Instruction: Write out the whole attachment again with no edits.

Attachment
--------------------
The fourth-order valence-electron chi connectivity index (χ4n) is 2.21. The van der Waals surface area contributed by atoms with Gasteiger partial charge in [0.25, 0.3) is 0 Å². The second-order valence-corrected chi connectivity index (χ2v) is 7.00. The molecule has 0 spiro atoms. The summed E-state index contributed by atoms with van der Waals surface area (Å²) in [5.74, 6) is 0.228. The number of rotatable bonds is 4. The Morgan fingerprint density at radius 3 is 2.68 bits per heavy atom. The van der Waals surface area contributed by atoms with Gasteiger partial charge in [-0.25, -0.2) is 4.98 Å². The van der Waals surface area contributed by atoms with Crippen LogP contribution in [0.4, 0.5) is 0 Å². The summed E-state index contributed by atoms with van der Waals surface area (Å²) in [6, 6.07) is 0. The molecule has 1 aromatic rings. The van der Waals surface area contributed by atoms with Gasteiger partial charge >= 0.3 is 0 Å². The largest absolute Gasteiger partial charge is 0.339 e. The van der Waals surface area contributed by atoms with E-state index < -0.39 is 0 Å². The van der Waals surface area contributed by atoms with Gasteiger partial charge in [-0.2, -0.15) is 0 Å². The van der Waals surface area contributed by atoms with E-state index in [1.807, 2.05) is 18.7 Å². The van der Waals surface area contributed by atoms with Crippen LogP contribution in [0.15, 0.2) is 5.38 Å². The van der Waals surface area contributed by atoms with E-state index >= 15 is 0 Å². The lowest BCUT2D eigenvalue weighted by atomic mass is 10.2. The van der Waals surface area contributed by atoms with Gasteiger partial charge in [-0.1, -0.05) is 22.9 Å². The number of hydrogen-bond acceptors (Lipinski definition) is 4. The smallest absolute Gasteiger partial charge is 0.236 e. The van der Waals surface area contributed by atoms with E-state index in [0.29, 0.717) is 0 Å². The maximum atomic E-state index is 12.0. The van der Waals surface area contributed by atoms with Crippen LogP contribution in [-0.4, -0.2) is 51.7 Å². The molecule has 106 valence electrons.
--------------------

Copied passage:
The fourth-order valence-electron chi connectivity index (χ4n) is 2.21. The van der Waals surface area contributed by atoms with Gasteiger partial charge in [0.25, 0.3) is 0 Å². The second-order valence-corrected chi connectivity index (χ2v) is 7.00. The molecule has 0 spiro atoms. The summed E-state index contributed by atoms with van der Waals surface area (Å²) in [5.74, 6) is 0.228. The number of rotatable bonds is 4. The Morgan fingerprint density at radius 3 is 2.68 bits per heavy atom. The van der Waals surface area contributed by atoms with Gasteiger partial charge in [-0.25, -0.2) is 4.98 Å². The van der Waals surface area contributed by atoms with Crippen LogP contribution in [0.4, 0.5) is 0 Å². The summed E-state index contributed by atoms with van der Waals surface area (Å²) in [6, 6.07) is 0. The molecule has 1 aromatic rings. The van der Waals surface area contributed by atoms with Gasteiger partial charge >= 0.3 is 0 Å². The largest absolute Gasteiger partial charge is 0.339 e. The van der Waals surface area contributed by atoms with E-state index < -0.39 is 0 Å². The van der Waals surface area contributed by atoms with Gasteiger partial charge in [-0.2, -0.15) is 0 Å². The van der Waals surface area contributed by atoms with E-state index in [1.807, 2.05) is 18.7 Å². The van der Waals surface area contributed by atoms with Crippen LogP contribution in [0.15, 0.2) is 5.38 Å². The van der Waals surface area contributed by atoms with E-state index >= 15 is 0 Å². The lowest BCUT2D eigenvalue weighted by atomic mass is 10.2. The van der Waals surface area contributed by atoms with Gasteiger partial charge in [-0.1, -0.05) is 22.9 Å². The number of hydrogen-bond acceptors (Lipinski definition) is 4. The smallest absolute Gasteiger partial charge is 0.236 e. The van der Waals surface area contributed by atoms with E-state index in [0.29, 0.717) is 0 Å². The maximum atomic E-state index is 12.0. The van der Waals surface area contributed by atoms with Crippen LogP contribution in [-0.4, -0.2) is 51.7 Å². The molecule has 106 valence electrons.